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The Time Machine in your Kitchen

Posted by Max on Mar 18, 2019


We are all time travelers. We all go about our daily lives traveling into the future at a rate of one minute per minute. As far as we can tell though, time just sweeps us along toward some unknowable oblivion. The best we can hope for is to reclaim some of the precious time we have, and not waste it doing things like looking after long braises. That’s where you assumed I was going with this, right?


Braising is typically a very time intensive cooking process. You can’t just sear both sides of the meat, cook to medium rare, and call it a day like you can with steaks. This is because tough braising cuts need to be cooked to tenderness and not temperature like a steak. Tough cuts do a lot of work on the animal, and so develop a lot of connective tissue (and flavor). This connective tissue, if not sufficiently broken down by heat (liquid helps too), feels tough and chewy on the palate. A high temperature will allow this connective tissue to break down more quickly, but normally a braise has a maximum temperature: the boiling point of water. If we are cooking our braise in a liquid (which by definition we are), then the connective tissue in the meat can only break down as quickly as a 212 degree Fahrenheit cooking temperature will allow, sometimes meaning especially tough cuts like beef shanks can take upwards of four or five hours as a simmer to finally become tender. Thankfully science hath wrought us a solution. Pretty simple actually; all we have to do is raise the atmospheric pressure in the cooking chamber to well above the normal level thereby increasing the boiling temperature of water, and we can do this with a pressure cooker.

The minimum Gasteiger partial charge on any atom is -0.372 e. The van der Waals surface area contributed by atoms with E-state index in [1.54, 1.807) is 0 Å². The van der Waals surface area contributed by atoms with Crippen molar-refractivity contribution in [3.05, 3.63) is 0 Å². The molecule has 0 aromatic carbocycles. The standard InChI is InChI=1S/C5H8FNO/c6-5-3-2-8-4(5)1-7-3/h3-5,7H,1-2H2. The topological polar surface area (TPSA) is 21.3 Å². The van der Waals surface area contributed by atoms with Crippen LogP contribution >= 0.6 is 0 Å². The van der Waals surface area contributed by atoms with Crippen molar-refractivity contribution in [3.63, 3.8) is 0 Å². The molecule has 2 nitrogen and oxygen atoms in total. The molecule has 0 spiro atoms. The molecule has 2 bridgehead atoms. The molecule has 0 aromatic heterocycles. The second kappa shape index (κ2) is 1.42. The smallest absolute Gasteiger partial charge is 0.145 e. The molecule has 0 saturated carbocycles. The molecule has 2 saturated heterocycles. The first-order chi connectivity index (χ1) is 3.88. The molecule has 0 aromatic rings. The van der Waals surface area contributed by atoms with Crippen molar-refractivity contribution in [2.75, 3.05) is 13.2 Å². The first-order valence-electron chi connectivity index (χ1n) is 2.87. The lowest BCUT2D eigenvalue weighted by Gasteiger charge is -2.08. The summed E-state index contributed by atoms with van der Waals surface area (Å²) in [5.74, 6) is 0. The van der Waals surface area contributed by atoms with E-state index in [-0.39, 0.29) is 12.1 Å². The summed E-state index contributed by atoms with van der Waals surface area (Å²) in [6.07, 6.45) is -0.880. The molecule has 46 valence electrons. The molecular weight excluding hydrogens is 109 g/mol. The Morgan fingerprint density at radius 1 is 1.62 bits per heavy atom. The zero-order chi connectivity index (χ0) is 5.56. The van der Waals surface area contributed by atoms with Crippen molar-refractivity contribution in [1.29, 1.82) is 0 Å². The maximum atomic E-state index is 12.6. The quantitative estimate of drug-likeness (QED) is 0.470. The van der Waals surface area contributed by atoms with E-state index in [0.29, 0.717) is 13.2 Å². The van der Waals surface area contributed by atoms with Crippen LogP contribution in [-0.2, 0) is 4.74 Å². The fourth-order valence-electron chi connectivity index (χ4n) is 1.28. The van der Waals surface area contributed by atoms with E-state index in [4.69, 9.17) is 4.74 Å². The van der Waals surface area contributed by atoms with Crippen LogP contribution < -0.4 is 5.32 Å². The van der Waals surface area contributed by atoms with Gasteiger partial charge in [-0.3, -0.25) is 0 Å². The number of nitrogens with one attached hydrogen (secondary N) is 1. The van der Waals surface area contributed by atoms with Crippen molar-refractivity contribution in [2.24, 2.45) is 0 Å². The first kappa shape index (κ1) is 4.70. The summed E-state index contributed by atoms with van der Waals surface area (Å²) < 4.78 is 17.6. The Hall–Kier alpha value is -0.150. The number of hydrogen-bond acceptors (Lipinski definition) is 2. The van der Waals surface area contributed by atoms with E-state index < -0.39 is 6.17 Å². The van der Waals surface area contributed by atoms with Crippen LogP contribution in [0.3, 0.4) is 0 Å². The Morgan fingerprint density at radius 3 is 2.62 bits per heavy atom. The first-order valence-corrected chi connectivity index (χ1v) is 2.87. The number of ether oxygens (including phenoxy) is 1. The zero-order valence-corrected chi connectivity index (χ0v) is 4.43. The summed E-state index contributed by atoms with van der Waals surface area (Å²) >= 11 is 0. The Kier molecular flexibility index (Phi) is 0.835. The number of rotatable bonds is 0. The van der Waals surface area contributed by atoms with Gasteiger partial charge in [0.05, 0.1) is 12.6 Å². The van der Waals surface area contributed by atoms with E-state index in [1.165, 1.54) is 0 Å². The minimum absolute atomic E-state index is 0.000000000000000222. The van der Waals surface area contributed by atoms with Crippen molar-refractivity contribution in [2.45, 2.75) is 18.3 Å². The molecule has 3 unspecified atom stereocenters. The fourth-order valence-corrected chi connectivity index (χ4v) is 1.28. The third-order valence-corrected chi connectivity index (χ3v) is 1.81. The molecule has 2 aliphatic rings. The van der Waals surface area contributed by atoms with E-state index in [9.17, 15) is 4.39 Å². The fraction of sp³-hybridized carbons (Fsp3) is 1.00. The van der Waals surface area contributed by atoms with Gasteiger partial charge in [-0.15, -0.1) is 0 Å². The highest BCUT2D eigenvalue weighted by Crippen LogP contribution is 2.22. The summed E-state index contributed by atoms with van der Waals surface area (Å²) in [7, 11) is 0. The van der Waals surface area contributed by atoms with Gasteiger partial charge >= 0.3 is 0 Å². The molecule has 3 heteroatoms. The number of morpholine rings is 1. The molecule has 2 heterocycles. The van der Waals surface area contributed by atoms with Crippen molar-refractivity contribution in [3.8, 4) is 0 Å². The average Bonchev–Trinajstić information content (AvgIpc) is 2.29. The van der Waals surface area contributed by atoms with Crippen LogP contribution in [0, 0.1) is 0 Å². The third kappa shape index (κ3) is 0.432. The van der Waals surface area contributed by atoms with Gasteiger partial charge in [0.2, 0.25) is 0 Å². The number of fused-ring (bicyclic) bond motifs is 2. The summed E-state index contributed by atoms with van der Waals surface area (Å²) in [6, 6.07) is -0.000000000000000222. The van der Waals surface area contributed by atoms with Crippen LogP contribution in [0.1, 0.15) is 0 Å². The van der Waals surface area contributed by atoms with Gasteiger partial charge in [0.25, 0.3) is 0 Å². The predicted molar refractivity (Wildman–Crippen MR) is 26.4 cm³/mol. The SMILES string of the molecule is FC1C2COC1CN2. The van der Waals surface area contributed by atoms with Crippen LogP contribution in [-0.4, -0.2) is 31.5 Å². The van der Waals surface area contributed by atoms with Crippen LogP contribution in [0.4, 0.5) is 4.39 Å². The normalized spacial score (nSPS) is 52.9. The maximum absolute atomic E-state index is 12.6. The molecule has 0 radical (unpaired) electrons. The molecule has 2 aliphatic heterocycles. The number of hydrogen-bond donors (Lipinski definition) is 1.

Most pressure cookers for home use hit max pressure at around 15 pounds per square inch (PSI), which equates to a maximum temperature of around 250 degrees. Just this change means that those beef shanks will cook in an hour and a half instead of five, short ribs become tender in just an hour, chicken stock cooks in 20 minutes (and tastes better than stovetop so long as you have a non-venting pressure cooker, but I digress…). In this way a pressure cooker really is kind of like a time machine, but instead of flinging us forward or backward in time, it creates a localized temporal anomaly (or at least the illusion of one) on our stovetop. 

To illustrate this. I chose a pretty straight forward recipe of braised beef short ribs. Sometimes you just have to make a classic braise the way Chef Thomas Keller tells you to. This recipe is adapted from his Ad Hoc at Home book: 

Braised Beef Short Ribs


Group 1

1 bottle dry red wine

1 medium onion, medium dice

1 medium leek, medium dice (white and tender greens only)

2 carrots, medium dice

3 sprigs thyme

3 sprigs parsley

2 bay leaves (ideally fresh, not dried)

3 cloves garlic


Group 2

2.5 lbs boneless beef short rib

1 cup all-purpose flour

3 Tablespoons grapeseed oil


Group 3

1 medium onion, medium dice

1 medium leek, medium dice (white and tender greens only)

2 carrots, medium dice

3 sprigs thyme

2 bay leaves (ideally fresh, not dried)

3 cloves garlic

red wine vinegar



2 Tablespoons cold butter 

Combine the ingredients from group 1 in a pan, and simmer over low heat until reduced by about 2/3 (45-50 minutes), meanwhile lightly coat the beef in the flour, and sear in a pan lightly coated with the grapeseed oil until deep golden brown.




When the wine has finished reducing, strain out the rest of the ingredients and discard.

Load the ingredients from group 3, along with the reduced wine and seared beef, into the bottom of a pressure cooker (or do what you can see me do in the photos and use a metal bowl standing out of a shallow layer of water in the bottom of the pressure cooker (this is a surprisingly gentle, and effective technique called pressure steaming that I use primarily because my pressure cooker is humongous, and terrifying, and its mere existence can begin to feel like an existential threat at full pressure), and bring it up to full pressure (15 PSI), and cook for one hour. Allow the pressure to dissipate naturally, then open the pressure cooker, remove the meat, discarding the spent vegetables, but reserving the cooking liquid. 






Reduce the cooking liquid until it has the texture of a glaze, then season with the vinegar, salt, and pepper to taste, and finish by swirling in the cold butter. Use the sauce to glaze the short ribs, and you have just clawed back a few more hours from the abyss, and have a delicious dinner to boot. 


For a more in depth discussion of braising, and a whole lot more tips and tricks, consider signing up for The Chopping Block's Culinary Boot Camp

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Topics: braise, Cooking Techniques, short ribs, pressure cooking, pressure cooker

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